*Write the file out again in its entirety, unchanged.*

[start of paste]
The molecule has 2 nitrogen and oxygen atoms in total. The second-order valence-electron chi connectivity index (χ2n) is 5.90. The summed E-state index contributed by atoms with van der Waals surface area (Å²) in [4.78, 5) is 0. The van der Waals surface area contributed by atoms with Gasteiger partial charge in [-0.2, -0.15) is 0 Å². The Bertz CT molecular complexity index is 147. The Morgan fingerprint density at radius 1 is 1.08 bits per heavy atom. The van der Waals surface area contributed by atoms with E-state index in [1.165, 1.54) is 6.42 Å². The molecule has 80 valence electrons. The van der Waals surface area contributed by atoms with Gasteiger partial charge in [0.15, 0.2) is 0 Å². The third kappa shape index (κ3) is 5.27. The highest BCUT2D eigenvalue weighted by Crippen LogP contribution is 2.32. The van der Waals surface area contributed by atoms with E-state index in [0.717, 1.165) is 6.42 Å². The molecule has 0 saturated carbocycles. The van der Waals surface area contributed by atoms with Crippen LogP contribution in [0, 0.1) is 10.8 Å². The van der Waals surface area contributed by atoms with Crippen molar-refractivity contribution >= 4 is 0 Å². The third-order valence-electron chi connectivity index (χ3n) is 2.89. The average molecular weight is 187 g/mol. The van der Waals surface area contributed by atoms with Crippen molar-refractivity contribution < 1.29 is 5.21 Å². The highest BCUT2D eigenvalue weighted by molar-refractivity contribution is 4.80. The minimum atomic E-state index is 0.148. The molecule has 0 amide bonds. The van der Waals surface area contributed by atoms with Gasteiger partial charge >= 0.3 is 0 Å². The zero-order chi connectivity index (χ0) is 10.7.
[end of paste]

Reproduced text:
The molecule has 2 nitrogen and oxygen atoms in total. The second-order valence-electron chi connectivity index (χ2n) is 5.90. The summed E-state index contributed by atoms with van der Waals surface area (Å²) in [4.78, 5) is 0. The van der Waals surface area contributed by atoms with Gasteiger partial charge in [-0.2, -0.15) is 0 Å². The Bertz CT molecular complexity index is 147. The Morgan fingerprint density at radius 1 is 1.08 bits per heavy atom. The van der Waals surface area contributed by atoms with E-state index in [1.165, 1.54) is 6.42 Å². The molecule has 80 valence electrons. The van der Waals surface area contributed by atoms with Gasteiger partial charge in [0.15, 0.2) is 0 Å². The third kappa shape index (κ3) is 5.27. The highest BCUT2D eigenvalue weighted by Crippen LogP contribution is 2.32. The van der Waals surface area contributed by atoms with E-state index in [0.717, 1.165) is 6.42 Å². The molecule has 0 saturated carbocycles. The van der Waals surface area contributed by atoms with Crippen LogP contribution in [0, 0.1) is 10.8 Å². The van der Waals surface area contributed by atoms with Crippen molar-refractivity contribution >= 4 is 0 Å². The third-order valence-electron chi connectivity index (χ3n) is 2.89. The average molecular weight is 187 g/mol. The van der Waals surface area contributed by atoms with Crippen molar-refractivity contribution < 1.29 is 5.21 Å². The highest BCUT2D eigenvalue weighted by molar-refractivity contribution is 4.80. The minimum atomic E-state index is 0.148. The molecule has 0 amide bonds. The van der Waals surface area contributed by atoms with Gasteiger partial charge >= 0.3 is 0 Å². The zero-order chi connectivity index (χ0) is 10.7.